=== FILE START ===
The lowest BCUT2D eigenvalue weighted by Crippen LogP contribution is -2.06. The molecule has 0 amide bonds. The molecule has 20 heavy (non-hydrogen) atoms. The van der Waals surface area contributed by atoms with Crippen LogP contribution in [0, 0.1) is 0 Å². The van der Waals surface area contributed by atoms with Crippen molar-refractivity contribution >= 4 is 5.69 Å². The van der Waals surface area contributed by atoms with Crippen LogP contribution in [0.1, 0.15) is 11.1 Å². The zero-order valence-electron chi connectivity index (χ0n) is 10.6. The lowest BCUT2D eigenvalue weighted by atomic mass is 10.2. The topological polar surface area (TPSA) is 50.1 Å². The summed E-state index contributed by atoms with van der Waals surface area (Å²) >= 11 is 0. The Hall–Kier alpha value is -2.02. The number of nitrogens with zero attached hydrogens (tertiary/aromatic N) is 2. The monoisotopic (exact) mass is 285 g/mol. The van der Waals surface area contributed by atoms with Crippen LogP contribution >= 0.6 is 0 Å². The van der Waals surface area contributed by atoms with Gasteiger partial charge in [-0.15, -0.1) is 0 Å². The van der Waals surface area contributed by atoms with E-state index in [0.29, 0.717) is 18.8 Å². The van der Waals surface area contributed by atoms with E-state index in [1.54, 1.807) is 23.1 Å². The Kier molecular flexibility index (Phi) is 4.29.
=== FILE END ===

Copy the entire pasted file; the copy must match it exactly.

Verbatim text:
The lowest BCUT2D eigenvalue weighted by Crippen LogP contribution is -2.06. The molecule has 0 amide bonds. The molecule has 20 heavy (non-hydrogen) atoms. The van der Waals surface area contributed by atoms with Crippen LogP contribution in [0, 0.1) is 0 Å². The van der Waals surface area contributed by atoms with Crippen molar-refractivity contribution >= 4 is 5.69 Å². The van der Waals surface area contributed by atoms with Crippen LogP contribution in [0.1, 0.15) is 11.1 Å². The zero-order valence-electron chi connectivity index (χ0n) is 10.6. The lowest BCUT2D eigenvalue weighted by atomic mass is 10.2. The topological polar surface area (TPSA) is 50.1 Å². The summed E-state index contributed by atoms with van der Waals surface area (Å²) >= 11 is 0. The Hall–Kier alpha value is -2.02. The number of nitrogens with zero attached hydrogens (tertiary/aromatic N) is 2. The monoisotopic (exact) mass is 285 g/mol. The van der Waals surface area contributed by atoms with Crippen LogP contribution >= 0.6 is 0 Å². The van der Waals surface area contributed by atoms with Gasteiger partial charge in [-0.15, -0.1) is 0 Å². The van der Waals surface area contributed by atoms with E-state index in [0.29, 0.717) is 18.8 Å². The van der Waals surface area contributed by atoms with E-state index in [1.54, 1.807) is 23.1 Å². The Kier molecular flexibility index (Phi) is 4.29.